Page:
LED digital signage plays a key role in pumping up a convenience store’s brand.
By Tim O’Donnell
Retailers are always looking for that bit of cost-savings to give them an advantage over the competition. In the convenience store business, profit margins are slim and the name of the game is to get the customer into the store to make a purchase. Bold monument signage outside the store that is easily readable is a given, but how do convenience stores speak to customers on a more one-to-one basis?
So what’s the answer when you want to lower operating costs and drive traffic? Look to the light — or lights — because LED technology has benefits that will keep paying out over a decade.
For the convenience store industry, the use of LED digital signs at individual gas pumps helps drive that one-on-one marketing traffic. This type of messaging helps get the customer inside the store where there’s money to be made. It peaks the interest of the consumer and provides vital point-of-purchase marketing. Digital LED signs are rapidly becoming an important way to reach the customer. The flexibility of digital signage allows frequent changes to take advantage of changing offers. Special offers can be posted for certain day parts segmenting morning, afternoon and evening with different promotional items.
Convenience store retailers such as Stripes in Texas and Gate in the Southeastern United States have seen the benefit of LED digital signage to increase their in-store traffic. It is also a key aspect of pumping up a store’s brand. It makes the convenience store appear to be more cutting edge and on top of marketing efforts. Gate began the switch to LED approximately 2 years ago and now all of its locations are LED friendly.
The use of LED technology helps all types of retailers save money and go greener. Many of the older convenience stores have replaced old light technology with LED to cut down maintenance costs and lower energy bill.
Another national chain convenience store started the LED conversion process about 4 years ago. This operation decided that it needed its 1,750 locations retrofitted in 1 year. Many of the retrofits involved custom work in each location. With the change, the national chain is seeing energy costs reduced by as much as 80% per location.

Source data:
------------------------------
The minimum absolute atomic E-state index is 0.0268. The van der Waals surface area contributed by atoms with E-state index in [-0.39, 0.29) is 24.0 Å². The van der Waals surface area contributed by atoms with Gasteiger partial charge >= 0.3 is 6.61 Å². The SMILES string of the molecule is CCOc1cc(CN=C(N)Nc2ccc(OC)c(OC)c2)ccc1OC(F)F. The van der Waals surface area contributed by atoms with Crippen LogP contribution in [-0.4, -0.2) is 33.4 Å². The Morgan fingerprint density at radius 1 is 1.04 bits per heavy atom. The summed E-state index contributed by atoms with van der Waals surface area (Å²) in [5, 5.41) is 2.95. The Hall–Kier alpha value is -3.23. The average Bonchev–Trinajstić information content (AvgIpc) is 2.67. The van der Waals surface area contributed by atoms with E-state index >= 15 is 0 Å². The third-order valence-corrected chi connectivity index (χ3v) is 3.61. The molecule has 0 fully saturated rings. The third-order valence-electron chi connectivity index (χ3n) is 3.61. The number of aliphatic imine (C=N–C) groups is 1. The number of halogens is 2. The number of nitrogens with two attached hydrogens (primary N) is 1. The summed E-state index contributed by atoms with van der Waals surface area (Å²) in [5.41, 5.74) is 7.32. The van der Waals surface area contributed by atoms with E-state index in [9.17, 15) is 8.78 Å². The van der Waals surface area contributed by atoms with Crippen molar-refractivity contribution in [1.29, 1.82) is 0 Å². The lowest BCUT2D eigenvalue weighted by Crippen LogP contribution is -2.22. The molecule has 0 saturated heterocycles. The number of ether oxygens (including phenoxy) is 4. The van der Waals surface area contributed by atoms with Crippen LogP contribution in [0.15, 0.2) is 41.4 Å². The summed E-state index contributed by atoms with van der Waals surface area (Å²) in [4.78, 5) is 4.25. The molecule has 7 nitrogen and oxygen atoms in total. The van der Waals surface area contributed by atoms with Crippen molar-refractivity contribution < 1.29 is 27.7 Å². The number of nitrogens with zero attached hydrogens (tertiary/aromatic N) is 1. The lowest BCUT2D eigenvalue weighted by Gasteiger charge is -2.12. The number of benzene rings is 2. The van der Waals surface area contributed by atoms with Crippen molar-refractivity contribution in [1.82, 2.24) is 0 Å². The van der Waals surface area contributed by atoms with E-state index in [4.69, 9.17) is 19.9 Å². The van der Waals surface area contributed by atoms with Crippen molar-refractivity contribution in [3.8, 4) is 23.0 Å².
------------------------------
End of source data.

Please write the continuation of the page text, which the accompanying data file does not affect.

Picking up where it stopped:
On average, converting sign lights from fluorescent to LED can reduce maintenance cycle costs from as much as one to three times per year to just once every 5 or 10 years. LEDs don’t burn a filament so their lifespan averages 50,000 hours. A fluorescent bulb lifespan is only 6,000 to 7,500 hours.
Nonprofit retailer Goodwill was looking for the same type of advantage but it also felt the pull of proving that it was concerned about the environment. LED technology provides a “greener” solution for Goodwill in addition to saving the retailer money.
“As a leading nonprofit, we have a responsibility to demonstrate keen social conscience with respect to minimizing any impact our store operations can have in our environment today and in the future,” says Karen Phillips, chief administrative officer of Goodwill.
LEDs require less energy — just 12 volts versus 110 volts for fluorescents. This is due to the fact that LEDs produce more light per watt. This can translate into an operational savings of 60% to 80%. LED bulbs are definitely more “green” in that they do not contain any toxic chemicals such as mercury. Bulbs that contain mercury require special disposal techniques because of the harm to the environment.
Since implementing the LED change, Goodwill has reduced sign-related energy costs by 75% annually.
Even fluorescent double-face pylon and multiple signage types can be converted to LED lighting with a retrofitting. For example, Harbinger Sign, a Jacksonville, FL-based company, has worked with nearly 2,500 7-Eleven ® stores to retro fit their signage. This has resulted in significant savings for the convenience store retailer.
Some other advantages of LED technology include that that they are solid-state devices. There are no moving parts, filaments or fragile glass that can break. This factor alone helps cut down on regular maintenance.
LED technology also allows a retailer to be creative about its sign design because LEDs are flexible and versatile. LEDs are small but they provide a maximum light output. They are compact and lightweight which adds to the designer’s ability to develop something unique.
Besides size, LED color is an important aspect of its value to a sign’s look. LED light is much more vibrant and dramatic. There is no flicker like a fluorescent. The vibrant light provides much more sharper colors including a pure white. This color palate allows a designer more range when developing signage.
Cabana Grill, a brand within the Fiesta Restaurant Group, utilized LED technology in its flagship store in the Atlanta marketplace. A combination of concern for the environment and wish to convey a highly stylized brand, LED was the way to go for its signage.
It’s tough to pass up an opportunity to save money, limit maintenance, go green and be more creative. That’s why so many retailers are focusing on retrofitting their signage to LED technology or opening a new location with LED in place.
— Tim O’Donnell is president of Harbinger Sign. O’Donnell joined Harbinger in 2011 after a long career in the sign industry. He started at Heath and Company, ultimately being named president and CEO in 1991. He was instrumental in helping Heath’s ownership group acquire Federal Sign in 2003, generating combined sales of over $80 million.